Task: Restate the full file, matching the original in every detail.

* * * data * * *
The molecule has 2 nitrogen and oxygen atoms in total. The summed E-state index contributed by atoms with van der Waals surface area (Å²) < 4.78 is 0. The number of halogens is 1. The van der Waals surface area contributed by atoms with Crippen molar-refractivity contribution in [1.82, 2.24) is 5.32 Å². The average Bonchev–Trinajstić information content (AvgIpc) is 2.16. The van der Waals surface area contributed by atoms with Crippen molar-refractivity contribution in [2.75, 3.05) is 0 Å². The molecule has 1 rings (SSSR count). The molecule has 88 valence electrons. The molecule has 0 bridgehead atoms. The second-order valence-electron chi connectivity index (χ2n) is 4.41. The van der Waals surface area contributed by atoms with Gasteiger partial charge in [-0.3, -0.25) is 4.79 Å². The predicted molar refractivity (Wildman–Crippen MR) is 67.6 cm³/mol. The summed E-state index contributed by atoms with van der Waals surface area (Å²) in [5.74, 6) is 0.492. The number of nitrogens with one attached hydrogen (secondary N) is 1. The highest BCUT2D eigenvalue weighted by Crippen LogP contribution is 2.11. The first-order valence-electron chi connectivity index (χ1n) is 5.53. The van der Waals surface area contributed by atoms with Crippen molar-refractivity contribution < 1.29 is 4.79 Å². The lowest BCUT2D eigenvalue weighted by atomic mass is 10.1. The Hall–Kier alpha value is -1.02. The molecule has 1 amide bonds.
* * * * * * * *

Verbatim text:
The molecule has 2 nitrogen and oxygen atoms in total. The summed E-state index contributed by atoms with van der Waals surface area (Å²) < 4.78 is 0. The number of halogens is 1. The van der Waals surface area contributed by atoms with Crippen molar-refractivity contribution in [1.82, 2.24) is 5.32 Å². The average Bonchev–Trinajstić information content (AvgIpc) is 2.16. The van der Waals surface area contributed by atoms with Crippen molar-refractivity contribution in [2.75, 3.05) is 0 Å². The molecule has 1 rings (SSSR count). The molecule has 88 valence electrons. The molecule has 0 bridgehead atoms. The second-order valence-electron chi connectivity index (χ2n) is 4.41. The van der Waals surface area contributed by atoms with Gasteiger partial charge in [-0.3, -0.25) is 4.79 Å². The predicted molar refractivity (Wildman–Crippen MR) is 67.6 cm³/mol. The summed E-state index contributed by atoms with van der Waals surface area (Å²) in [5.74, 6) is 0.492. The number of nitrogens with one attached hydrogen (secondary N) is 1. The highest BCUT2D eigenvalue weighted by Crippen LogP contribution is 2.11. The first-order valence-electron chi connectivity index (χ1n) is 5.53. The van der Waals surface area contributed by atoms with Crippen molar-refractivity contribution < 1.29 is 4.79 Å². The lowest BCUT2D eigenvalue weighted by atomic mass is 10.1. The Hall–Kier alpha value is -1.02. The molecule has 1 amide bonds.